People who cannot complete their claim for EI sickness benefits due to quarantine may apply later and have their EI claim backdated to cover the period of delay
Important: If you are directly affected by the COVID-19 because you are sick or quarantined and you have not yet applied for EI benefits, please submit your application before contacting us. This will allow us to better serve you and prevent delays in establishing your claim.
If you have already completed the application for EI sickness benefits whether you are sick or quarantined and would like to have the one-week waiting period waived, call the new toll-free phone number below. It is important to note that no other request will be actioned on this phone line. We will take action only for sick or quarantined clients affected by the COVID-19 for which the application for sickness benefits has been filed.
Telephone: 1-833-381-2725 (toll-free)
Teletypewriter (TTY): 1-800-529-3742
If you are experiencing symptoms such as cough, fever, difficulty breathing or you are in self-isolation or quarantine, do not visit or enter any Service Canada office. As an alternative, you may access our services online or by calling 1 800 O-Canada.
Student Loan Relief
The following measures are being put in place to support student loan borrowers during COVID-19:
Student loan repayment will be suspended until September 30th, 2020:
If you are registered for pre-authorized debit, they will be automatically stopped so you do not have to do anything.
If you are making payments by cheque or other means, you are not required to make payments during the suspension period.
If you want to continue making payments on your loan, you may do so by logging in to your secure NSLSC account and using the Make a Payment option or through online banking.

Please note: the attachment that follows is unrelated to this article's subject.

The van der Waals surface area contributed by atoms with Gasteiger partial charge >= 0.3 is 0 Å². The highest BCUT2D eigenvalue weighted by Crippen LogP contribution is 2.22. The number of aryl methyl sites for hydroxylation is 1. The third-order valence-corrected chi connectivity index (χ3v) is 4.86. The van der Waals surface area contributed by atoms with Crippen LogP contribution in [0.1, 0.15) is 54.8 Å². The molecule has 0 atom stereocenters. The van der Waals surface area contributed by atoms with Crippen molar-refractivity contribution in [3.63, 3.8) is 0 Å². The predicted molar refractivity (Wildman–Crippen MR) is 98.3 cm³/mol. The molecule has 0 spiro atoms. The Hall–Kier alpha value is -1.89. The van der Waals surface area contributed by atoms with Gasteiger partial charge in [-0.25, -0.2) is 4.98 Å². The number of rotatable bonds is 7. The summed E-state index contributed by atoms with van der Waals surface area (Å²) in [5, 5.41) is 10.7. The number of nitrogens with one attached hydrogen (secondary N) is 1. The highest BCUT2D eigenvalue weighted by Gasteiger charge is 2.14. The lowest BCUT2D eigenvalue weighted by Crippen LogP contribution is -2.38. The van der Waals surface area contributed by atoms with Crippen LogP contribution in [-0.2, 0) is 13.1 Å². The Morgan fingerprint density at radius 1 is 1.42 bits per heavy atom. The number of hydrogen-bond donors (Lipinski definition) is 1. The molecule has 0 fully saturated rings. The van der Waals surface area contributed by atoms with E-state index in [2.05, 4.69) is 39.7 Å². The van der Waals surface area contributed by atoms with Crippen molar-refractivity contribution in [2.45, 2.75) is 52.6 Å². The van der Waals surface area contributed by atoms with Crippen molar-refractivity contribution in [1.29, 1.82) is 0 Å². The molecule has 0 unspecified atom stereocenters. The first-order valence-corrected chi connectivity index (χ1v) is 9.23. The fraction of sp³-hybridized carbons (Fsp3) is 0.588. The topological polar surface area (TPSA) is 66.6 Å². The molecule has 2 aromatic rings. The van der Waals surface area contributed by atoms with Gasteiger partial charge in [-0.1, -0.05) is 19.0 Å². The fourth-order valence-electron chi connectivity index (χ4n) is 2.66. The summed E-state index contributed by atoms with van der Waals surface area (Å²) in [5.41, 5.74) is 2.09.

Interest will not be charged to borrowers on their student loans from March 30th, 2020 to September 30th, 2020.
If your loan was issued by NL, NB, ON, SK or BC, this applies to both the federal and provincial portions of your student loan.
If your loan was issued by PEI, NS, AB or MB, NSLSC only administers the federal portion of your loan, and therefore, this applies to your Canada Student Loan only. However, your province may already have announced similar measures for the provincial portion of your loan; please contact the issuing province for more information.
Note: It may take some time for these measures to be applied to your NSLSC online account. As such, your student loan account may temporarily reflect incorrect information.
How does the suspension affect you if:
You are still in school
The suspension does not impact your loan since you have no payment to make and interest does not accumulate while you are in-study.
You are in your six-month non-repayment period
Payments are never required during the non-repayment period.
The non-repayment period is already interest-free for Canada, BC and NL loans;
Interest accrues on the provincial portion of the loan for ON, NB and SK; however, between March 30th and September 30th, ON, NB and SK loans will be interest-free.
If your non-repayment period is set to end during the suspension period, payments and interest will automatically be suspended until September 30th and you will start repaying your loan in October 2020.
You have already started to repay your loan
You do not have to do anything; your loan will be interest and payment free until September 30th and you will resume repaying your loan in October 2020. We will provide further information over the coming weeks on repayment options for October.
This information was obtained from the National Student Loans Service Centre (NSLSC) website.
Support for Seniors
Reduced minimum withdrawals for Registered Retirement Income Funds
The Government is reducing the required minimum withdrawals from Registered Retirement Income Funds (RRIFs) by 25% for 2020.
A registered retirement income fund (RRIF) is an arrangement between you and a carrier (an insurance company, a trust company or a bank) that we register. You transfer property to the carrier from an RRSP, a PRPP, an RPP, an SPP, or from another RRIF, and the carrier makes payments to you.
The minimum amount must be paid to you in the year following the year the RRIF is entered into. Earnings in a RRIF are tax-free and amounts paid out of a RRIF are taxable on receipt.
You can have more than one RRIF and you can have self-directed RRIFs. The rules that apply to self-directed RRIFs are generally the same as those for RRSPs. For more information, see Self-directed RRSPs.
Practical services: delivery of items and personal outreach
The Government is contributing $9 million through United Way Canada for local organizations to support practical services to Canadian seniors. These services could include the delivery of groceries, medications, or other needed items, or personal outreach to assess individuals’ needs and connect them to community supports.